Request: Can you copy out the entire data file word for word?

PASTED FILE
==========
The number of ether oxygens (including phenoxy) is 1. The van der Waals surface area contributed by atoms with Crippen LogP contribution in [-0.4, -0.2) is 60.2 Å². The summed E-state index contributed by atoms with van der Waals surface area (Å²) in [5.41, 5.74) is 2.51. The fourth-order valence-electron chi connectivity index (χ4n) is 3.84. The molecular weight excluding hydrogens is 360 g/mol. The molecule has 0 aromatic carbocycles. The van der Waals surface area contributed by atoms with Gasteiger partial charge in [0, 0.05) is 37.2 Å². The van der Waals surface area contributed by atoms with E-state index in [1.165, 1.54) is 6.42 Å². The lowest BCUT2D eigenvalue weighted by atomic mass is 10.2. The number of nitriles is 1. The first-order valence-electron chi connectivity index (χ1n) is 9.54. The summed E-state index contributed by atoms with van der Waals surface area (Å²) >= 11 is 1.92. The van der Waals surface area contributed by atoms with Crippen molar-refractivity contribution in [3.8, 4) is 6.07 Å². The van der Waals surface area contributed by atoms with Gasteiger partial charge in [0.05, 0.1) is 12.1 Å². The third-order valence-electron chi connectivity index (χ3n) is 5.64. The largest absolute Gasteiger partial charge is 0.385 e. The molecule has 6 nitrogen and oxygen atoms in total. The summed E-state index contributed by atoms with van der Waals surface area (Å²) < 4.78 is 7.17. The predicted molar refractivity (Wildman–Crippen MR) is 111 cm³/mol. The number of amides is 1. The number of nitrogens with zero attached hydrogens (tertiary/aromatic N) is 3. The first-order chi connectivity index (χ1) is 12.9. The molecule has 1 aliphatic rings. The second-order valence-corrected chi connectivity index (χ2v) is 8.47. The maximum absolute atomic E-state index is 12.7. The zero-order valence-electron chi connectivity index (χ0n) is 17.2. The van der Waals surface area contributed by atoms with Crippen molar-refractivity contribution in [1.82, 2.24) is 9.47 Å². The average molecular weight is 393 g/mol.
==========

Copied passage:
The number of ether oxygens (including phenoxy) is 1. The van der Waals surface area contributed by atoms with Crippen LogP contribution in [-0.4, -0.2) is 60.2 Å². The summed E-state index contributed by atoms with van der Waals surface area (Å²) in [5.41, 5.74) is 2.51. The fourth-order valence-electron chi connectivity index (χ4n) is 3.84. The molecular weight excluding hydrogens is 360 g/mol. The molecule has 0 aromatic carbocycles. The van der Waals surface area contributed by atoms with Gasteiger partial charge in [0, 0.05) is 37.2 Å². The van der Waals surface area contributed by atoms with E-state index in [1.165, 1.54) is 6.42 Å². The lowest BCUT2D eigenvalue weighted by atomic mass is 10.2. The number of nitriles is 1. The first-order valence-electron chi connectivity index (χ1n) is 9.54. The summed E-state index contributed by atoms with van der Waals surface area (Å²) >= 11 is 1.92. The van der Waals surface area contributed by atoms with Crippen molar-refractivity contribution in [3.8, 4) is 6.07 Å². The van der Waals surface area contributed by atoms with Gasteiger partial charge in [0.05, 0.1) is 12.1 Å². The third-order valence-electron chi connectivity index (χ3n) is 5.64. The largest absolute Gasteiger partial charge is 0.385 e. The molecule has 6 nitrogen and oxygen atoms in total. The summed E-state index contributed by atoms with van der Waals surface area (Å²) < 4.78 is 7.17. The predicted molar refractivity (Wildman–Crippen MR) is 111 cm³/mol. The number of amides is 1. The number of nitrogens with zero attached hydrogens (tertiary/aromatic N) is 3. The first-order chi connectivity index (χ1) is 12.9. The molecule has 1 aliphatic rings. The second-order valence-corrected chi connectivity index (χ2v) is 8.47. The maximum absolute atomic E-state index is 12.7. The zero-order valence-electron chi connectivity index (χ0n) is 17.2. The van der Waals surface area contributed by atoms with Crippen molar-refractivity contribution in [1.82, 2.24) is 9.47 Å². The average molecular weight is 393 g/mol.